Ode to the Funniest, Happiest Cow that Ever Lived

article image

Tucked away in an issue of Small Farmer’s Journal, among discussions of sprouted horse feed and asparagus beetles, is Vermont farmer Suzanne Lupien’s lovely remembrance of Nell, “the funniest, happiest cow that ever lived.”

What a hard day to have to say goodbye to that gem of a Jersey I’d milked for 12 years, enjoying her marvelous personality as well as her creamy yellow milk. I hand-milk my six or eight cows, and have come to value the time spent by their sides on the milk stool. Especially Nell! Her personality was so exuberant and fun, and so easy to read!

Nell was something of a rescue animal, as Lupien explains—injured, emaciated, a “little waif of a cow” when she joined Lupien’s small farm—but she flourished, calved, produced wheel upon wheel of top-of-the-line camembert, and lived to be 19. All with a great deal of personality, too: 

Not only was she as fit as a fat fiddle, she was HAPPY, and she never stopped expressing her enjoyment of and gratitude for all the good that came her way. Good hay! Apples and pumpkins! Rearing her own calf! Wonderful brushings! Fields and woods! Plus she had the cutest Jersey face and everyone loved her.

Open House potluck? She’d hone right in on the bowl of corn chips and suck them down before you could think of intercepting. Bread making in the outdoor oven? She knew when it was Friday and she’d sashay over to the bread table and inhale 20 lb. of bread dough and any warm loaves of bread stacked in baskets for the farmers market. Opportunities and ideas sprang up in her mind as fast as dandelions in a field.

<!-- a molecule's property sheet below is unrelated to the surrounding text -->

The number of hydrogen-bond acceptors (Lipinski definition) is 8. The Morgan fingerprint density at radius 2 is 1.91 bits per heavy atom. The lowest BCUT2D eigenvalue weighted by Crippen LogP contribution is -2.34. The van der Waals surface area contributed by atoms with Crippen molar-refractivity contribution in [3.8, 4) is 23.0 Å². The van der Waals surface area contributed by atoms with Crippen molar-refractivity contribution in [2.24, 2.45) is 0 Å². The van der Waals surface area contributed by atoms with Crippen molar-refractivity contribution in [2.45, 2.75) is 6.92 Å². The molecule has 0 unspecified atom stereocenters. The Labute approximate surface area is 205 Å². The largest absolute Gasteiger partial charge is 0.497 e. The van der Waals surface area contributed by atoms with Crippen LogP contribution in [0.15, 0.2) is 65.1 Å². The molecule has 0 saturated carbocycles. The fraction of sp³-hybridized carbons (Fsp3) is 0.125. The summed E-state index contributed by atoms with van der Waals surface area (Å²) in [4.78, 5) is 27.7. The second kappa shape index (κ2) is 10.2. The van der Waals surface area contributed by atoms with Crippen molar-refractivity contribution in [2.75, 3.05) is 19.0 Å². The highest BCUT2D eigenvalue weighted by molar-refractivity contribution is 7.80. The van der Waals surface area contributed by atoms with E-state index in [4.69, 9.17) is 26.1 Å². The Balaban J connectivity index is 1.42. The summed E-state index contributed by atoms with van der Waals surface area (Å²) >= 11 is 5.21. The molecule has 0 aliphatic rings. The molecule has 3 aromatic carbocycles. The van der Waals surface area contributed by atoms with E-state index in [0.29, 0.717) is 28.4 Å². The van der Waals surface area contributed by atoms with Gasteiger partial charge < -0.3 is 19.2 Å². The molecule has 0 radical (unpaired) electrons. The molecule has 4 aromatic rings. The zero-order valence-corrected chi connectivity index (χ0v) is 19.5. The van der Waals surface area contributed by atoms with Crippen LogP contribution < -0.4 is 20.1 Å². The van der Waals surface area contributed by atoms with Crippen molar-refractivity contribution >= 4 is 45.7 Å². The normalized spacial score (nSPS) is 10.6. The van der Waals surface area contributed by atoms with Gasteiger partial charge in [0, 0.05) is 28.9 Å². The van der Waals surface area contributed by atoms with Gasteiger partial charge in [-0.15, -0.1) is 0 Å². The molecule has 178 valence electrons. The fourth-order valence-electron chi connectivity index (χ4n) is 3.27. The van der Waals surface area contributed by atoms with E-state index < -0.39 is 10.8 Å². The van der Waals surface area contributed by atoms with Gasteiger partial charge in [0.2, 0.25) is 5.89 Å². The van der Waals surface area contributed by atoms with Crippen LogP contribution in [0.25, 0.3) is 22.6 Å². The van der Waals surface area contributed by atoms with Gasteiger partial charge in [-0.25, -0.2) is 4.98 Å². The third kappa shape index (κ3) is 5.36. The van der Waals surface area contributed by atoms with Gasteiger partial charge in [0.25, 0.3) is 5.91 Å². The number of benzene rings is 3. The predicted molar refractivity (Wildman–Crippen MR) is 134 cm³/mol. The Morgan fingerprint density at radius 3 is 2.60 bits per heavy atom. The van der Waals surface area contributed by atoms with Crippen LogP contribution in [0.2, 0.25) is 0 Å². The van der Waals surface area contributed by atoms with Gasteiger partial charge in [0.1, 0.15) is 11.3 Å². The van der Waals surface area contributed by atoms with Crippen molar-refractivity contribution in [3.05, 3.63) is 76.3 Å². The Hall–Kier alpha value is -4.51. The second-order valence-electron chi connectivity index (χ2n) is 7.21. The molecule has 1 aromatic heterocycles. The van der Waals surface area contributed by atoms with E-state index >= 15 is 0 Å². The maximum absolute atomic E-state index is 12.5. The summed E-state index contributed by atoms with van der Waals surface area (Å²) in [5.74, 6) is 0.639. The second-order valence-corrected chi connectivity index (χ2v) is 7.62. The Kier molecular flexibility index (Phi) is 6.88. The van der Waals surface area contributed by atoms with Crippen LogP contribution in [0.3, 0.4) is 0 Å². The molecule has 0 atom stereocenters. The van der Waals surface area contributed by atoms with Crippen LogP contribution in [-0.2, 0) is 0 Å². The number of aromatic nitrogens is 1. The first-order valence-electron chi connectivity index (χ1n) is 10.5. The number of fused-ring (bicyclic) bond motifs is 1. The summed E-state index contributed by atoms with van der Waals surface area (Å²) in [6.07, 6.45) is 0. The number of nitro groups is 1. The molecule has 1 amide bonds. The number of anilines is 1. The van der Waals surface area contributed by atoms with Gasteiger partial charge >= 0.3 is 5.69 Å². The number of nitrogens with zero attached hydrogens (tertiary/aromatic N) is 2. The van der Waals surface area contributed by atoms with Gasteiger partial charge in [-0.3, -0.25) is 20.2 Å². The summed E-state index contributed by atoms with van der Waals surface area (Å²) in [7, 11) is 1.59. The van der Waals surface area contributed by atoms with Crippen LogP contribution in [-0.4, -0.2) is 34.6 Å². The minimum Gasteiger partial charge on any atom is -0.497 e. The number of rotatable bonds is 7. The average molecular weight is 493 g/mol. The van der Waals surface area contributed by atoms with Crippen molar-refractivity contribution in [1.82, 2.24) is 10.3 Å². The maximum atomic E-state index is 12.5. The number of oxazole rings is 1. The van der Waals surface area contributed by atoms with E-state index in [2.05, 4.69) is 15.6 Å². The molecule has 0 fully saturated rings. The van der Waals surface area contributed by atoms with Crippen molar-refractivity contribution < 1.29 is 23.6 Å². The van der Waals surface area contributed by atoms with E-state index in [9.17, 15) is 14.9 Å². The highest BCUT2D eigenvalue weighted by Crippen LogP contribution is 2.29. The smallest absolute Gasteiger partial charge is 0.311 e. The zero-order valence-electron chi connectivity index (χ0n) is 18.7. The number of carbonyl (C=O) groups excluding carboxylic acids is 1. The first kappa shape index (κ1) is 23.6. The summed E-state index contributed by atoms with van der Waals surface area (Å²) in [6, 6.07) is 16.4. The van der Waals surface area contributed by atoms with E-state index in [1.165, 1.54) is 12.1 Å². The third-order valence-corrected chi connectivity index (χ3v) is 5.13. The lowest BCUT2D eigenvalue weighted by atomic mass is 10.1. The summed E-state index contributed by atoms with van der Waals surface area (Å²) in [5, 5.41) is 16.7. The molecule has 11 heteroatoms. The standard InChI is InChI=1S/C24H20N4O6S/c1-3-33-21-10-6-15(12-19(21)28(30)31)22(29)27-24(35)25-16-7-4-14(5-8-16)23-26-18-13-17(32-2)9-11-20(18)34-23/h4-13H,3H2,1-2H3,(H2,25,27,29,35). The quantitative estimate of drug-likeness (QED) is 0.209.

You know how a cow behaves in spring finding herself in a lush green field for the first time? Twirling and jumping? She was the Ginger Rogers of the Fields. And when she was younger she didn’t limit her performances to that initial turnout day—she did it anytime. It was impossible not to notice her exuberance, her glee: always coming when I called her, always ready for anything.

Lupien’s appreciation of her funny, spunky cow is quite beautiful, the sort of lively gem I love finding in Small Farmer’s Journal, an oversized quarterly in which practical advice shares space with personal experiences like Lupien’s.

Goodbye, dear Nell. Thanks for being the best four-legged friend I’ve ever had! I’ve got three lovely Jerseys to milk still, but it will never be the same without you.

Source: Small Farmer’s Journal (article not available online)

In-depth coverage of eye-opening issues that affect your life.